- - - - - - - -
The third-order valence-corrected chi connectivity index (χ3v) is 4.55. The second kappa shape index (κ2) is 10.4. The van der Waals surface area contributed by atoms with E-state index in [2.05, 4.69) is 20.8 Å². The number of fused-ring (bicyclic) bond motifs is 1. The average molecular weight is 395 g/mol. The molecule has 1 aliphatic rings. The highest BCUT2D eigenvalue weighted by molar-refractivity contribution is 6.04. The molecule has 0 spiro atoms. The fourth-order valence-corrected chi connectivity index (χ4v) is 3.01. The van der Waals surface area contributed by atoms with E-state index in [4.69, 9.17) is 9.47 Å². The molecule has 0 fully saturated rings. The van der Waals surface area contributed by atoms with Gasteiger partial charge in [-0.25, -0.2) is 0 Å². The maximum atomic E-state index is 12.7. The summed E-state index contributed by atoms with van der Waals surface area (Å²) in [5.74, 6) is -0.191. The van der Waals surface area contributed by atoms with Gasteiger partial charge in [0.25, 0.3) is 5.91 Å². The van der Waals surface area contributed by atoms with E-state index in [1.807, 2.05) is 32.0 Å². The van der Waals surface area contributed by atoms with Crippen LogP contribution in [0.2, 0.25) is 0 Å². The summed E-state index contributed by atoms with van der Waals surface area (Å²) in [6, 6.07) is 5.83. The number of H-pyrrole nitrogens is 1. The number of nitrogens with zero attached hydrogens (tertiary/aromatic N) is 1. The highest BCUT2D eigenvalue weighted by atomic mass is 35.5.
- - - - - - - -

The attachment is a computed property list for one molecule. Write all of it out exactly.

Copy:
The third-order valence-corrected chi connectivity index (χ3v) is 4.55. The second kappa shape index (κ2) is 10.4. The van der Waals surface area contributed by atoms with E-state index in [2.05, 4.69) is 20.8 Å². The number of fused-ring (bicyclic) bond motifs is 1. The average molecular weight is 395 g/mol. The molecule has 1 aliphatic rings. The highest BCUT2D eigenvalue weighted by molar-refractivity contribution is 6.04. The molecule has 0 spiro atoms. The fourth-order valence-corrected chi connectivity index (χ4v) is 3.01. The van der Waals surface area contributed by atoms with E-state index in [4.69, 9.17) is 9.47 Å². The molecule has 0 fully saturated rings. The van der Waals surface area contributed by atoms with Gasteiger partial charge in [-0.25, -0.2) is 0 Å². The maximum atomic E-state index is 12.7. The summed E-state index contributed by atoms with van der Waals surface area (Å²) in [5.74, 6) is -0.191. The van der Waals surface area contributed by atoms with Gasteiger partial charge in [0.25, 0.3) is 5.91 Å². The van der Waals surface area contributed by atoms with E-state index in [1.807, 2.05) is 32.0 Å². The van der Waals surface area contributed by atoms with Crippen LogP contribution in [0.2, 0.25) is 0 Å². The summed E-state index contributed by atoms with van der Waals surface area (Å²) in [6, 6.07) is 5.83. The number of H-pyrrole nitrogens is 1. The number of nitrogens with zero attached hydrogens (tertiary/aromatic N) is 1. The highest BCUT2D eigenvalue weighted by atomic mass is 35.5.